Daily Howler logo
WHEN SCRIBES SWITCH SIDES (PART 1)! This is the way the world starts to look when the press corps starts taking your side: // link // print // previous // next //

GENDER AND RACE—AND HACKS: There’s no bigger hack than the Post’s Dana Milbank, which explains today’s consummate hackistry. Has Hillary Clinton encountered misogyny in this campaign? Duh! Whatever you think of the overall race, everyone knows that she has; denying that would be like denying the presence of ice in Alaska. But Milbank is paid by the cable “news” network which has been Ground Zero for the campaign’s gender-trashing. So watch a pure hack go to work! In today’s column, he pretends that the claim of misogyny only makes sense if you’ve drunk “the Clinton Kool-Aid.” Here’s one numb-nut example:

MILBANK (5/21/08): Supporters were just entering the ballroom when, at the stroke of 7 p.m., CNN's Wolf Blitzer, on the projection screen, forecast "a dramatic win for Hillary Clinton...perhaps by 30 points." The gathering Clinton crowd was still cheering when CNN's Gloria Borger, at 7:05, reminded everybody that "the prospects are not great" for Clinton, and Donna Brazile mused: "Will it be enough? . . . I don't believe so."


See how it’s done? Milbank finds a pair of statements about Clinton’s chances which didn’t seem to be driven by misogyny. That means that he’s free to ridicule the whole foolish notion! But read his whole
column if you want to see the way a pure hack “reasons.”

You’re right—no real human reasons this way. But Milbank is a paid press corps hack. They’ve played you this way for many years. This morning, they’re playing you still.

Also in this morning’s Post, Ruth Marcus makes a less foolish attempt to evaluate the claim of misogyny. Unlike boy colleagues named Cohen and Milbank, she doesn’t pretend that it didn’t exist. But even Marcus plays the problem down in predictable, in-group fashion. In accordance with Strict Pundit Guidelines, she avoids noting that the “sexist episodes” she acknowledges often came from famous colleagues in the mainstream press corps. Instead, she only cites episodes involving other candidates. (Good girl!) In fact, Clinton’s now-famous comments to Lois Romano this week explicitly concerned sexism “in the press,” “by the media.” But Marcus absent-mindedly failed to go there. Indeed, her apparent desire to support her professional class led to this twice-bungled tale:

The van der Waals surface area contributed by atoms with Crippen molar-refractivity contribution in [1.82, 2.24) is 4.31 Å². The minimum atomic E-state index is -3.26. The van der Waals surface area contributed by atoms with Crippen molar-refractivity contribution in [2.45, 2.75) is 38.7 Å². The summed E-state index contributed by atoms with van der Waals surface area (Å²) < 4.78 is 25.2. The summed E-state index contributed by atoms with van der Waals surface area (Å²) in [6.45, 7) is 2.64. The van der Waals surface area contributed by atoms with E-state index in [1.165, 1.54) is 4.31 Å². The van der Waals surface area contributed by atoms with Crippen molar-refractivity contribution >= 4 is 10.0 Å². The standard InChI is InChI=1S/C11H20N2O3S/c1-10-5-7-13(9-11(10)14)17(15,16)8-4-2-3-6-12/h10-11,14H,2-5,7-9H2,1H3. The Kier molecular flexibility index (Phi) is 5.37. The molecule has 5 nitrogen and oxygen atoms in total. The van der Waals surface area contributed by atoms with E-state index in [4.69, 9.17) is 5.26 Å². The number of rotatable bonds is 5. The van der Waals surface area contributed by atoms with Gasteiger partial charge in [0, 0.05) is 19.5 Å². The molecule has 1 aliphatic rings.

MARCUS (5/21/08): Clinton's least attractive campaign moments came when she took up the gender card and chose to play it as victim instead of trailblazer. The notion that the male candidates were ganging up on her because she is a woman instead of—remember back when?—because she was the front-runner was silly. The complaint that asking her the first question in debates was evidence of a double standard was even sillier.

In fact, Clinton’s “first question” complaint wasn’t silly at all. But as a matter of fact, she didn’t say she was being treated that way because she was a woman; she merely implied that this was happening because the moderators favored Obama. Meanwhile, was it “silly” when Clinton said that “the male candidates were ganging up on her” in the October 30 debate? Largely, we would say that it was—because the real story at that debate was the gang-bang behavior of Russert and Williams, the pair of droogs who used the occasion to continue the long press corps war against the vile people named Clinton and Gore. At the time, the Clinton campaign shied away from this difficult truth, and were left saying something slightly silly.

To her credit, Marcus says there were “sexist episodes;” she just seems reluctant to name the names of players like Matthews, Shuster, Carlson, Olbermann. Like the rest of her well-schooled tribe, she disappears the major scandal (complete with apologies and a suspension) which took place at one major “news” channel. And she disappears something else; she disappears the fact that the biggest assault on Clinton occurred because her name was Clinton, not because she was a woman. These people ran the same war against a hopeful named Gore—and, unless you read Maureen Dowd too much, you know that Gore is a man.

Yes, Virginia (suburbs)! Whatever you think of the overall race, there was obvious misogyny in this campaign. But within the press corps, this misogyny was only one part of a much larger, much longer war. Unfortunately, these people will never tell you the truth about their own conduct in the past sixteen years. Hacks like Milbank will treat you like fools—and Marcus won’t be far behind.

On a brighter note, Courtland Milloy does an excellent job analyzing one racial dimension of the ongoing Dem campaign. We recommend his piece—just click here. It deserves a full look. Tomorrow morning.

Special report: When scribes switch sides!